Guilt and Hope,Accusation and Redemption, I Corinthians 10:1-13
What are we to think of our tendency to sin? How are we to process that part of us that considers sinful options when they present themselves? What part does sin’s presence in our lives play in our relationship to a loving God? These questions are never unimportant to us, but we do find ways to live with them. Lent calls us to deal with them-to acknowledge, own, and address them. But we do not do so alone. To sin is human tendency, with no exceptions. God is with us; God, in Christ, understands temptation. Even so, sin tends to isolate us.
This passage contains guilt and hope…accusation and redemption. This is Lent in a nutshell.
Sin has consequences. That’s not news, but it may not be our screen saver, either. It is a miscalculation to think that God meets us only on the bright, good deeds, good citizen side of our lives. The darker, sinful side of our lives is something that we get into, experience, and escape on our own. Christ died in order to redeem us from our sin. There is no sadder consequence. But, as redemption pulls us up and out of our sin, we learn about ourselves and our God. We learn how destructive our sin is, and how easily it is entered and painfully exited. We learn sin’s cost and separation. We learn, too, of God’s love for us. We learn of grace and forgiveness-wonderful words with woeful associations.
Paul, the writer of this letter to the church in Corinth, does not want us to be ignorant of what it means to treat sin lightly. We cannot brush off sin’s dust or excuse sin’s little lapses of integrity. Yet, to the extent that sin may be connected to the testing of faithfulness (ours and God’s), God is faithful, and he will not let [us] be tested beyond our strength. God provides a way out so that we can endure sin’s consequences. Jesus took upon himself our humiliation and separation, our shame and guilt.
Lent doesn’t let us forget. More than that, Lent calls us to remember with a sense of weighty gratitude, a sense of responsible forgiveness. There is a way out that is more a way in. This scripture is a reminder that there is a way into life in Christ. The way out of the mess is a way into blessing. The way out of confusing thoughts of testing is a way into a life of trust and obedience. The way out of the darkness is the way into the light of the Lord. But nothing removes the cost. Sin takes us to the cross. The love of Christ moves us beyond the cross, but the cross is in the path, is in the Way. Grief is redeemed into gratitude; guilt is redeemed into grace, futility into purpose, and shame into joy.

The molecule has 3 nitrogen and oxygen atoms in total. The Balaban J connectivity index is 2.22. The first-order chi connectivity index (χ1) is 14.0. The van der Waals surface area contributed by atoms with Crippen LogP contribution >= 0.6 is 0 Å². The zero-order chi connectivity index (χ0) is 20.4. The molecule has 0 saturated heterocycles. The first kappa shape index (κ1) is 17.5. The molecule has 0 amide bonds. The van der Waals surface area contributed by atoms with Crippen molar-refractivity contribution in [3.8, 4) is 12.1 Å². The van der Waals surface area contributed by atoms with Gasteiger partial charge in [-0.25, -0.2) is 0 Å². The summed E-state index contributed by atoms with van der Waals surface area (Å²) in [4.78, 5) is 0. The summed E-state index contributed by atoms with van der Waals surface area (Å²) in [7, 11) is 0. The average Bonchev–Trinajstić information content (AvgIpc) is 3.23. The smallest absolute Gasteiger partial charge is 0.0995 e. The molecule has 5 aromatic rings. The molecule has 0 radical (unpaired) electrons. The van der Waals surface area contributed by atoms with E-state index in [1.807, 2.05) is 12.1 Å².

These turnings and their cost should keep us from desiring evil. In like manner, they should give us hope that we are not trapped by evil. Our first glimmer of hope can be seen in the fact that evil did not nail Christ to the cross-love did. Our failures did not drag Jesus kicking and screaming to the top of Mt. Calvary; Love walked him up the hill. Theological discussion of testing (God of us, us of Christ) and examples of enduring-these attempts at explaining sin’s encounter with grace finally must bow to the simple but costly scene of sin separating and love reuniting, of God and humanity. Let us not be ignorant of this. To be flippant is to be ignorant. To be dismissive is to be ignorant. To be chained to our failures is also to be ignorant.
God is faithful. This passage ends there. Lent begins there.
Remind us of the weight of sin, and the buoyancy of grace.
A word about the series
The Lenten season has always inspired many people to create everything from poems, art and music to a completely new direction in their lives. This Lenten season Tabernacle will be exploring many of those creations in the hope of inspiring you to compose in a medium that is natural for you. The paintings in the Sanctuary are of the Biblical Stations of the Cross. The artist, Grieg Leach, completed them in 2010. They will help us to visualize the events leading to the crucifixion of Jesus. In addition to the paintings there is a Lenten devotional booklet, Return to Me, which is available in print or online. The Stations of the Cross also inspired these devotions, written by Terry York of Baylor University. Living with these two bodies of artistic expression based on the Biblical Stations of the Cross throughout the season of Lent should help us as we seek to return our lives to God by walking with Jesus though his final days.
Pray, read, think and return to God.
All scripture quotations are from the New Revised Standard Version Bible.
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